Contract:

An agreement between two or more people (also known as parties) in which certain specified terms and conditions are stated and each party agrees to give something of value to the party in exchange for receiving whatever is being offered by the other.

Legal Capacity:

The legal ability to perform certain actions, such as entering into a contract or suing. Legal capacity is often defined by age and other factors, such as insanity (being declared mentally incompetent) or fraud (knowingly lying about material facts). For example, if you make a deal with someone who has no authority to enter contracts on his own behalf because he’s a minor, your agreement may be unenforceable against him even though he agreed to it; it would consequently be invalid and you would not have to give him what you promised in return for his promise. Since minors do not have the same type of “capacity” as adults do under the law to conduct business transactions involving large amounts of money, someone contracting with a minor may be held liable under the law for fraud.

Defamation:

A legal term encompassing both libel (written statements about someone that are published and therefore can easily be distributed to others) and slander (spoken statements that damage another person’s reputation). Any such statement that is untrue or partially untrue – even if it was told in error or jest – will subject the one who made it to liability for having given rise to this tort. For instance, if you tell people something about your neighbor that isn’t true – say, that he has swindled his customers out of thousands of dollars by making false claims about his products – you might face potential lawsuits either him or them depending on the circumstances and the extent to which they can prove that your statements were indeed false and that their reputations have been tarnished as a result. Beyond actual damages, there is also the possibility of receiving “punitive” damages if you maliciously made your statement knowing full well that it was untrue or with reckless disregard for its truth or falsity (i.e., you didn’t bother to check whether it was true before saying it).

Apgar Score:

The Apgar score is a method for assessing the physical condition of an infant, based on appearance, pulse, activity, respiration. It has been in use since 1952.

Self Defense:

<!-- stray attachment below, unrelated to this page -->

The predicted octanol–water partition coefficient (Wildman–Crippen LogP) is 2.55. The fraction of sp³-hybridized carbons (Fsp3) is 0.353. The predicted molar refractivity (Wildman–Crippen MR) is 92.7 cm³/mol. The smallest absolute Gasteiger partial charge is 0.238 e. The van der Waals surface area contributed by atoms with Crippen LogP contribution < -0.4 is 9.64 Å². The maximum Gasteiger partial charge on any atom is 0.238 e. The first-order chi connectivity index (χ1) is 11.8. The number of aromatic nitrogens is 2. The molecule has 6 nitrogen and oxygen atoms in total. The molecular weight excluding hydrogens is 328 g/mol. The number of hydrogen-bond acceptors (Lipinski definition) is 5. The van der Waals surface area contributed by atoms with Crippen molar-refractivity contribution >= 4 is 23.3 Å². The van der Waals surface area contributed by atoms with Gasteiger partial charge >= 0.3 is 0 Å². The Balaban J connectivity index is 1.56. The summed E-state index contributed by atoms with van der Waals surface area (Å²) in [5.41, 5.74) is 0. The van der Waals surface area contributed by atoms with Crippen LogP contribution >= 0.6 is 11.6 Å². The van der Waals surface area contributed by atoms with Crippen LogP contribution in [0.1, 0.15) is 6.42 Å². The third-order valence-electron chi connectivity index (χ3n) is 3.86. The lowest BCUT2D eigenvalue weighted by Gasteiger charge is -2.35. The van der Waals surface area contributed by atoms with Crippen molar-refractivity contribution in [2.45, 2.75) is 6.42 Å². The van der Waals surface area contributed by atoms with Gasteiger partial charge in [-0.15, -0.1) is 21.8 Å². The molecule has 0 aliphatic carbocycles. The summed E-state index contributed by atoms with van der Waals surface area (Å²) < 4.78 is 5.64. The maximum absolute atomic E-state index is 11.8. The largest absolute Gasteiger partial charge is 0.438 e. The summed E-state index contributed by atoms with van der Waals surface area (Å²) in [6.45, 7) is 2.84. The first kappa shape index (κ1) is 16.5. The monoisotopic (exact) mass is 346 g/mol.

A person is allowed to use reasonable force when he defends himself against attack by another or when he tries to protect someone else from bodily harm that appears imminent. He may also do so when trying to prevent certain crimes involving violence – such as robbery or burglary – provided that his actions are necessary to stop the crime and not excessive given the circumstances. This right does not extend to using force intended to cause death or serious injury unless there are exceptional circumstances that justify doing so (i.e., if it’s necessary in order to prevent one’s own death or serious injury, or if the assailant has used his own weapon in such a way as to endanger his life).

Wrongful Death:

Death caused by negligence (doing something wrong) – such as driving under the influence of alcohol and causing an auto accident that kills another person – can lead to civil lawsuits for wrongful death. This type of lawsuit is brought by family members who have lost a loved one and it’s intended solely to compensate them for their loss and not meant to punish the wrongdoer even though he may face criminal penalties as well. The family members bringing this type of legal action are usually those entitled under state law to recover damages from someone else’s estate if they were killed as a result of negligent conduct on his part (such as a widow, widower, and children of the decedent). It is not necessary under the law for these family members to have been financially dependent on the person who was killed in order to be entitled to file such a lawsuit. In addition, they can recover damages for the loss of their loved one’s “society,” companionship, and comfort even if he or she wasn’t supporting them.

In addition, spouses have been given special legal rights when it comes to suing for wrongful death based on the idea that there should be a financial penalty in this type of situation when a husband or wife is killed in an automobile accident caused by someone else’s negligence. This has led many states in recent years to pass no-fault legislation.

Hope this article has given you a clear concept of some legal terms that are often used while dealing with medical negligence cases. Yet, if there is any matter that seems too difficult for you to handle, then it better is to contact medical negligence lawyers in your area.

In this regard, we can be your first choice. We at medical negligence claim law firm in Dublin care about the victims and make sure they receive adequate compensation for their hardships. Please feel free to contact us on our official number or mail us your requirements.